On July 8, 2022 Walter Judge obtained summary judgment for his client, a national chain restaurant with a location in Vermont, in a premises liability, trip-and-fall case. The restaurant owns its building, but leases the ground it sits on from the shopping plaza landlord. The restaurant’s leasehold extends to the outside edge of the sidewalk around the restaurant.
At 6:00 PM in early November 2017, the plaintiff parked her car in the shopping plaza parking lot and walked toward the restaurant, where she was a regular patron. Just before reaching the sidewalk around the restaurant, she tripped on a parking curb. She claims she didn’t see it because it was “dark.” She sued the restaurant chain and the shopping plaza landlord claiming insufficient illumination. The overhead lights in the parking lot, controlled by the landlord, had not gone on yet. Nor had a pole light next to the outer edge of the restaurant’s sidewalk, which was on a timer controlled by the restaurant, gone on yet. The plaintiff’s attorney focused his aim on the pole light controlled by the restaurant, because it was the closest exterior light to where the plaintiff claimed she fell. As a result, after discovery and depositions, the shopping plaza landlord moved for summary judgment because it did not control that light, and the plaintiff chose not to oppose the motion. Accordingly, the Court granted summary judgment to the landlord.
Walter then moved for summary judgment on behalf of the restaurant, arguing, among other things, a) that it was not the restaurant’s property that the plaintiff tripped on, and b) in any event, the plaintiff offered no evidence of what the lighting level should have been and who should have provided it.
The Court’s decision in the restaurant’s favor does not turn on whether or not the parking lot was “too dark.” Instead, the decision is all about which defendant – the restaurant or the shopping plaza landlord – had the responsibility for lighting the parking lot. Based on the undisputed facts (the Lease, the deposition testimony, etc.), the Court agreed with the restaurant that it was not the restaurant’s responsibility.
Essentially, the Court ruled that there is no dispute that as she was walking through the parking lot toward the restaurant, the plaintiff tripped on a parking curb just outside the area leased and controlled by the restaurant, that is restaurant building and the sidewalk surrounding it. The Court noted that neither the parking lot nor the parking curb was the restaurant’s property, but rather the landlord’s, and that the restaurant had no duty (or ability) to illuminate the area outside of its own, leased premises. It cited both Vermont and non-Vermont case law (Pennsylvania, Massachusetts, New York) for the principle that a property owner or tenant has no duty to make adjacent, non-owned property safe – even commercial establishments whose patrons are known to traverse the adjacent, non-owned property, i.e., parking lots. The Court did note that the restaurant-controlled exterior pole light, adjacent to the sidewalk, might have added some light to the parking lot. But the Court said that that does not change the principle that it is the duty of the owner (i.e., the landlord) of the property in question (i.e., the parking lot and the curb) to make its property safe, not the duty of an adjacent property owner, i.e. the restaurant. The Court also cited Restatement (Second) of Torts § 323 (“undertaking”) and found that the plaintiff offered no evidence that the restaurant had undertaken to make the adjacent parking lot safe.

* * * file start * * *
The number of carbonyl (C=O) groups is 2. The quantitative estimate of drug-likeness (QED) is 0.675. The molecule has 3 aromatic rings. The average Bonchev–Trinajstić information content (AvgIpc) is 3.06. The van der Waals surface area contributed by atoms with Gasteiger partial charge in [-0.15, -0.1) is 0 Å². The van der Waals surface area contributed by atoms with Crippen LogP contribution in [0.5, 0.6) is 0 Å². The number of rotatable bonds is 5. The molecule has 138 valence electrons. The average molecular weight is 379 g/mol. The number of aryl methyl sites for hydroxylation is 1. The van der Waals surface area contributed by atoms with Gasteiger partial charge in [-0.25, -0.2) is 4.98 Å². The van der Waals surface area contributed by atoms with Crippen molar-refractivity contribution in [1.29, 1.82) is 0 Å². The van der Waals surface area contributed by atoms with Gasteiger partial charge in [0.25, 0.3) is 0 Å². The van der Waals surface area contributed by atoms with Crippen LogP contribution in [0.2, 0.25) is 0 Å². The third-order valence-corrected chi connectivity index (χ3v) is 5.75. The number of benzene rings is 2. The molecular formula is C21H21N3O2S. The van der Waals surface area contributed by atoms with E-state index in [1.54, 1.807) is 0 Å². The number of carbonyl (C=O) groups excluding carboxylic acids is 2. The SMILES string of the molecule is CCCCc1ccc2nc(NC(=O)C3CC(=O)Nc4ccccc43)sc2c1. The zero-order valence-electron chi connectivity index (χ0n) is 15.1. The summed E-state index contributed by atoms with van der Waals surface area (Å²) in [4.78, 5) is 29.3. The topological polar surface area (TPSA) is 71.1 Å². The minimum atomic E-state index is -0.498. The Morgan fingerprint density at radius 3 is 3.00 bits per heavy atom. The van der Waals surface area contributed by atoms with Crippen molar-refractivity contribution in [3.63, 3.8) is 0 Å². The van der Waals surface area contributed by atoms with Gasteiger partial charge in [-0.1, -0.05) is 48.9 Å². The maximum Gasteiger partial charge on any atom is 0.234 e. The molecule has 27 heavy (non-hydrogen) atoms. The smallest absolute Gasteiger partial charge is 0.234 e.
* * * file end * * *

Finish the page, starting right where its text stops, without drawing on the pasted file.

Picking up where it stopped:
This is a good decision for retail establishments facing claims from patrons who are injured on property adjacent to, but not owned or controlled by, the establishment. It is particularly valuable for certain “inadequate outdoor lighting” claims.